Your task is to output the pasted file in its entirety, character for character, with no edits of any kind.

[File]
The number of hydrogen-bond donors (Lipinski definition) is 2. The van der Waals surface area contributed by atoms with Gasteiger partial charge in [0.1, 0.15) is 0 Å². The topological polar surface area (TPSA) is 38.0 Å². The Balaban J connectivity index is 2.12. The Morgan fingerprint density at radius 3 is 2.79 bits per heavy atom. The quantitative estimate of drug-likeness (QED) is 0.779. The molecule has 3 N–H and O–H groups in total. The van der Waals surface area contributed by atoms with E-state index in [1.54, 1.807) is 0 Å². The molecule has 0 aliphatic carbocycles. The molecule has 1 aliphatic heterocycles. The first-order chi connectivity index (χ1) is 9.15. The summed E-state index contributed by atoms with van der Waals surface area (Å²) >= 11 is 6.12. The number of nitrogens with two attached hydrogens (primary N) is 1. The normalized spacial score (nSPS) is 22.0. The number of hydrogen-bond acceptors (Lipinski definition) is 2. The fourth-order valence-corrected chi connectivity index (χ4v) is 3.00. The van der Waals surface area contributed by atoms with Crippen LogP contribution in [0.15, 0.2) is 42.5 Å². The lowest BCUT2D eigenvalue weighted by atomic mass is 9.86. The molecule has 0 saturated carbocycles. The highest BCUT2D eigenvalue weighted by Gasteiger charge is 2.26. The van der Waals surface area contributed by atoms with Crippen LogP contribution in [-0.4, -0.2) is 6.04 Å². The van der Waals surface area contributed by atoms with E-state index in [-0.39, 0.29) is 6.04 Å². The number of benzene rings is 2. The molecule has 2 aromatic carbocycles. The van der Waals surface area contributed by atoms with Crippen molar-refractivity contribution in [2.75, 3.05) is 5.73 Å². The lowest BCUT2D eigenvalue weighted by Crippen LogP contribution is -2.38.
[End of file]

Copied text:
The number of hydrogen-bond donors (Lipinski definition) is 2. The van der Waals surface area contributed by atoms with Gasteiger partial charge in [0.1, 0.15) is 0 Å². The topological polar surface area (TPSA) is 38.0 Å². The Balaban J connectivity index is 2.12. The Morgan fingerprint density at radius 3 is 2.79 bits per heavy atom. The quantitative estimate of drug-likeness (QED) is 0.779. The molecule has 3 N–H and O–H groups in total. The van der Waals surface area contributed by atoms with E-state index in [1.54, 1.807) is 0 Å². The molecule has 0 aliphatic carbocycles. The molecule has 1 aliphatic heterocycles. The first-order chi connectivity index (χ1) is 9.15. The summed E-state index contributed by atoms with van der Waals surface area (Å²) >= 11 is 6.12. The number of nitrogens with two attached hydrogens (primary N) is 1. The normalized spacial score (nSPS) is 22.0. The number of hydrogen-bond acceptors (Lipinski definition) is 2. The fourth-order valence-corrected chi connectivity index (χ4v) is 3.00. The van der Waals surface area contributed by atoms with Crippen LogP contribution in [0.15, 0.2) is 42.5 Å². The lowest BCUT2D eigenvalue weighted by atomic mass is 9.86. The molecule has 0 saturated carbocycles. The highest BCUT2D eigenvalue weighted by Gasteiger charge is 2.26. The van der Waals surface area contributed by atoms with Crippen LogP contribution in [-0.4, -0.2) is 6.04 Å². The van der Waals surface area contributed by atoms with E-state index in [-0.39, 0.29) is 6.04 Å². The number of benzene rings is 2. The molecule has 2 aromatic carbocycles. The van der Waals surface area contributed by atoms with Crippen molar-refractivity contribution in [2.75, 3.05) is 5.73 Å². The lowest BCUT2D eigenvalue weighted by Crippen LogP contribution is -2.38.